Do patients with multiple sclerosis who have been on disease-modifying therapies (DMTs) for decades need to keep taking them? John Corboy, MD, professor of neurology, University of Colorado Denver, School of Medicine, and co-director of the Rocky Mountain MS Center at Anschutz Medical Campus, explains what is known about this area.
Do patients with multiple sclerosis who have been on disease-modifying therapies (DMTs) for decades need to keep taking them? John R. Corboy, MD, professor of neurology, University of Colorado Denver, School of Medicine, and co-director of the Rocky Mountain MS Center at Anschutz Medical Campus, explains what is known about this area.
What do we know about when to discontinue disease-modifying therapies in multiple sclerosis?
As with any other medication, device, procedure, or anything else, choosing when in medicine—choosing when to start it, switch to an alternative, abandon it, or consider that perhaps treatment is not needed—is a very important question, because multiple sclerosis got to the party somewhat late and that we, for many years, did not have effective therapies. We're sort of reaching a point now 27 years into treatment after the first approval of Betaseron in 1993, where we have a whole generation of people who've been treated for a very prolonged period of time. And yet we've not asked nor answer this very fundamental question, do they need to be treated forever? Does the benefit that they obtained from treatment outweigh any downsides, either with risk, with costs, with side effects, or other things? And this is in the background of very little data, if any, that these medicines are beneficial in people over the age of 55, just because people over the age of 55 have been excluded from all the clinical trials that have obtained federal approval here in the United States and other countries.
And so the reality is we have very little data at all one way or the other. And in addition, there is data that things that are important, they're not the only thing, but things that are important, such as relapses with multiple sclerosis, new MRI scan changes with multiple sclerosis, diminish with age and are substantially lower in those over the age of even 45 to 50. And certainly over the age of 55 to 60. And also substantial data, that the medications that are presently available are much more effective in younger people than they are people who are older. And data that is consistent with the idea that you can potentially discontinue the therapies after no specific age, but as people age, and if they've not had recent disease activity, that is have stability. And that's primarily taken from database analyses.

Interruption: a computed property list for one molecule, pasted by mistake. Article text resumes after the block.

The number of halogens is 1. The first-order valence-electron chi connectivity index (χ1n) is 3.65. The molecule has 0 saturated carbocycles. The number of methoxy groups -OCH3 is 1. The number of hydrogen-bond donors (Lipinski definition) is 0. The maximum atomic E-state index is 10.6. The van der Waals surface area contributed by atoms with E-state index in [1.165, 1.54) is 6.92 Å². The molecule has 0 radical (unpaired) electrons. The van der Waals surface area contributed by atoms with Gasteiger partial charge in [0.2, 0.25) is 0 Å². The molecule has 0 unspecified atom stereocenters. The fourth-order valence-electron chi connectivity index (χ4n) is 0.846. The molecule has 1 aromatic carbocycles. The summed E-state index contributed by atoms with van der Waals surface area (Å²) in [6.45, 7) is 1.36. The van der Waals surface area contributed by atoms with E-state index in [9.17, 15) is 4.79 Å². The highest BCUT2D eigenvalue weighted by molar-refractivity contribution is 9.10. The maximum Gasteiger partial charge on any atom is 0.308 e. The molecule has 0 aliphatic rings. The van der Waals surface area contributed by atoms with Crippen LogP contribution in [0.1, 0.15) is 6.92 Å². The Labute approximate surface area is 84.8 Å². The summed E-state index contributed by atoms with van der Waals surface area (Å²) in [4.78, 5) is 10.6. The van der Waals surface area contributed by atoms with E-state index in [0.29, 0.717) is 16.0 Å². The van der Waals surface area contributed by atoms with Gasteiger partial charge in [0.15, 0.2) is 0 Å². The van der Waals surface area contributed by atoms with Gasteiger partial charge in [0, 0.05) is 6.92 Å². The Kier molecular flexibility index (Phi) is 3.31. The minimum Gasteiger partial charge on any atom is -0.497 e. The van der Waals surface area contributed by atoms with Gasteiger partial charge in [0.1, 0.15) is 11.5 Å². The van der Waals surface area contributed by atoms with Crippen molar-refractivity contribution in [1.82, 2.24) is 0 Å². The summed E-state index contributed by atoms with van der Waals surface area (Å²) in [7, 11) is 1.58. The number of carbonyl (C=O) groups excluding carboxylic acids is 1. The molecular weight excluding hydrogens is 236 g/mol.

So the purpose of our study was to do a randomized control trial to ask that question directly. Because all of the database studies and propensity-based models where you do matching of people stay on drug versus go off drug — they're very useful, they're very helpful, and I'm glad they've been done. They are associated with a series of potential biases about how the patients are included into the studies. And they don't ask the question in a very concrete, explicit way. They mostly just see who went off medication for whatever reason, who stayed on the medication for whatever reason. And so we and our colleagues around the United States are involved in the DISCO-MS study, the discontinuation trial. In addition, there are studies in France with Anne Kerbrat and Eva Strijbis in the Netherlands, who are also doing randomized, controlled clinical trials, looking at slightly different populations than ours.
Our population is 55 and older, have not had a relapse for at least 5 years while they've been treated, have not had a scan change within at least the last 3 years and have continuously been taking medication over that timeframe. With the most recent change, being no more recent in 2 years, that is they've been stable on that particular drug as well. And so far, we've been able to fulfill enrollment up to 260 individuals, roughly half and half, half remaining on their medication, half randomized to go off their medication. And right now the last visit will be in August of 2021. And we anticipate data being available in roughly early 2022.
We do have the preliminary demographics of the people who've been included in the study. So it's 260 people and looking at them overall, that is all them together, the average age is about 63. About 80% are women, about 90% are white. The last relapse for people is averaging 13 years prior to enrollment in the study. So they've been stable for a prolonged period of time. The average level of disability is mild-to-moderate on the EDSS scale is about three, a little over three, and on the PDDS—the Patient Determined Disease Steps—is about 2. And so these are mild-to-moderately disabled individuals, the vast majority are still referred to as relapsing MS, about 83%. And 102 so far have completed their 2-year involvement in the study. So we have a significant number, well over half, who are still in the follow-up phase, and will be completing as of August of 2021.